Illinois's Record Budget Standoff Risks Getting More Entrenchedby
Starting June 1, super-majority is needed to pass compromise
Unpaid bills expected to climb to $10 billion by July 1
Illinois’s 307 days without a budget is dividing the state into the haves and have-nots.
Thanks to a fleeting political thaw, universities are starting to receive $600 million that’s been held up during the record long-impasse, and government employees, pensioners and bondholders have all seen their checks continue to come. But on the other side are the homeless shelters, charities and companies that are owed $6 billion, a sum that’s projected to grow to $10 billion by July 1. Elected officials’ paychecks have been delayed since last month, too, in a last ditch effort to prod lawmakers to act.
“The state of Illinois did not make themselves and their financial health a priority overall,” said Philip Krupps, president of Brown County State Bank in Mount Sterling, Illinois, where the local state prison is at least six months behind on its municipal water bill. “They’re playing the shell game of moving money around and just satisfying enough of each little need to pacify the situation.”
Illinois is the only state that’s failed to pass a budget, with less than two months to go before the year ends. Governor Bruce Rauner and Democratic lawmakers can’t agree on how to plug a deficit that was left when income-tax increases expired in January 2015. The first-term Republican wants the budget to include changes he says he was elected to make, like limiting the power of unions or freezing property taxes. Democrats want to raise taxes on the wealthy. Both sides have dug in, creating the longest standoff in the state’s history.
Resolving it is only set to get more difficult: After the end of May, it will take a super-majority to approve a spending plan. Without one in place, the queue of unpaid bills is rising even as the state spends about $500 million a month more than it brings in.
Social service providers have been especially hard hit. Eighty-four percent of human service agencies have cut programs, including support for the mentally ill, disabled and senior citizens, according to a January survey by United Way of Illinois. Marylin Krolak, executive director of the DuPage Senior Citizens Council, said funding for its Meals on Wheels program has been cut by 30 percent, which means it can feed about 200 fewer each month.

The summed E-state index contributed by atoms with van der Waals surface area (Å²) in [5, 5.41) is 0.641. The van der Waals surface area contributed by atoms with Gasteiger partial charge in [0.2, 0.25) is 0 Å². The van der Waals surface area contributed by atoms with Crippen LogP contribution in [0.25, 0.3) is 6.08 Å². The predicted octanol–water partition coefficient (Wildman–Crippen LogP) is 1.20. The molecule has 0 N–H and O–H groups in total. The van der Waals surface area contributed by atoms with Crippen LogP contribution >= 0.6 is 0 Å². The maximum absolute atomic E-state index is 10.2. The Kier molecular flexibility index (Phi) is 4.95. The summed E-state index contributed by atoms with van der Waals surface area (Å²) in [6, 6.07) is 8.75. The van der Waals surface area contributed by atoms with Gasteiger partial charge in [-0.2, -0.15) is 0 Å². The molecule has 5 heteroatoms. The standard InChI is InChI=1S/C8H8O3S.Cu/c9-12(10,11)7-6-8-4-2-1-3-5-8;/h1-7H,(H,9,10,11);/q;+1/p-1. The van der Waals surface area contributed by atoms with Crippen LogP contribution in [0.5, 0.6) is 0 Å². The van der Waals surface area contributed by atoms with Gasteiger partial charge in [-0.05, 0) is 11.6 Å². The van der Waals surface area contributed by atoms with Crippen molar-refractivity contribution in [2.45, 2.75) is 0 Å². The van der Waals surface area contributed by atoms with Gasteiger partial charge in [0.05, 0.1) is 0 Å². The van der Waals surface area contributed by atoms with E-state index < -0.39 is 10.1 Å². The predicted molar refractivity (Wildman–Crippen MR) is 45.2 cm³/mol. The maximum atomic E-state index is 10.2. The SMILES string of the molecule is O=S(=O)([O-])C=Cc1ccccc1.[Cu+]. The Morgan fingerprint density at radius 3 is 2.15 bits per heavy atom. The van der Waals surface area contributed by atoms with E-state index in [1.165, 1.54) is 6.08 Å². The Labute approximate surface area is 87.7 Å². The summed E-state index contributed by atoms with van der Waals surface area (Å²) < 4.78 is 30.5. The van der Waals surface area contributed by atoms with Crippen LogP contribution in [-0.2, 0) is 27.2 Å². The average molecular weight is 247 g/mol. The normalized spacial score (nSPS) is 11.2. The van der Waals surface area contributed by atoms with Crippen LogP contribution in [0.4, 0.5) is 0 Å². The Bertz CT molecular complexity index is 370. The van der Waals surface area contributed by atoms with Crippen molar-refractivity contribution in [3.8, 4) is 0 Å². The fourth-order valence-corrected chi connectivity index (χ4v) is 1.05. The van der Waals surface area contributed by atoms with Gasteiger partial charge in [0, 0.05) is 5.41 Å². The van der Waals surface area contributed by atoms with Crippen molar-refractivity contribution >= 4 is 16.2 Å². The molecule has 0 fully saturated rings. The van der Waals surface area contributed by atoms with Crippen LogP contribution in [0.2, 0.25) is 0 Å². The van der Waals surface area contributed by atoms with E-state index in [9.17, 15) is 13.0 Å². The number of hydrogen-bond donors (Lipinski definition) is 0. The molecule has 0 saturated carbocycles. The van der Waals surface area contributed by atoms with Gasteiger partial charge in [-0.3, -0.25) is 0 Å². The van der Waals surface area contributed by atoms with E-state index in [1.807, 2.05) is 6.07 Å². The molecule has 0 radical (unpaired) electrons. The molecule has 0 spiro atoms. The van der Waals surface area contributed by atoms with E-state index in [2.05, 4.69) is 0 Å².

“We’re just throwing seniors to the roadside because of budget problems,” said Krolak, whose organization serves the suburbs west of Chicago.
Rape crisis centers, owed about $5 million, are depleting reserves, leaving positions unfilled and creating waiting lists for victims of sexual assault. Homeless shelters haven’t gotten state aid this year, which is also jeopardizing matching funds from the federal government, according to the Chicago Coalition for the Homeless.
“The whole social services safety net is starting to wear away,” Bob Gilligan, executive director of the Catholic Conference of Illinois told lawmakers last week. The state owes Catholic Charities of Chicago $18 million. “Once it goes, it’s virtually impossible to rebuild.”
Illinois bonds aren’t in danger of defaulting because state law mandates monthly transfers to ensure that semi-annual debt payments are made. But the the turmoil hasn’t gone unnoticed: Investors are demanding an extra 1.8 percentage points to hold Illinois’s 10-year debt, the most among the 20 states tracked by Bloomberg and up from as little as 1.1 percentage point two years ago.
“Bondholders pay attention to distress in social services for the borrower,” said Adam Buchanan, senior vice president of sales and trading at Ziegler, a broker-dealer in Chicago. “It’s a signal of weakness of potentially greater problems in the future.”
Even though money is sitting in earmarked accounts, some of it can’t be spent without legislative approval. Illinois owes about $21 million for this fiscal year to companies that clean up leaking underground fuel tanks, according to the state’s environmental protection agency. The agency said it has more than enough to pay those bills -- if only lawmakers would allow it.
The failure to adopt a budget is pushing Illinois’s government overall deeper into the hole. The expiration of the tax hikes in January 2015 cut revenue by about 20 percent for the year ending in June, according to Moody’s Investors Service. Meanwhile, continuing appropriations, court orders and consent decrees have the state shelling out more money than it’s taking in. Rauner’s proposed 2017 budget is short by at least $3.5 billion, the Civic Federation, a watchdog group, said in a report on Tuesday.
Last month, lawmakers agreed on a bipartisan deal, which Rauner signed, to prop up universities with emergency funding. While the Senate passed a similar emergency measure for social services agencies on April 22, the bill has yet to pass the House and a broader deal has remained elusive.
Jason Knoedler, senior vice president of the Bank of Springfield, said the bank has extended credit to help businesses cope. Some that provide janitorial supplies and services to prisons haven’t been paid for seven to eight months, he said. Knoedler’s bank also serves landlords in the capital who aren’t getting rent checks from the state.
“As a community bank, we try to have our customer’s back,” said Knoedler. “But it’s getting harder and harder with the pressure that the state of Illinois is putting on us.”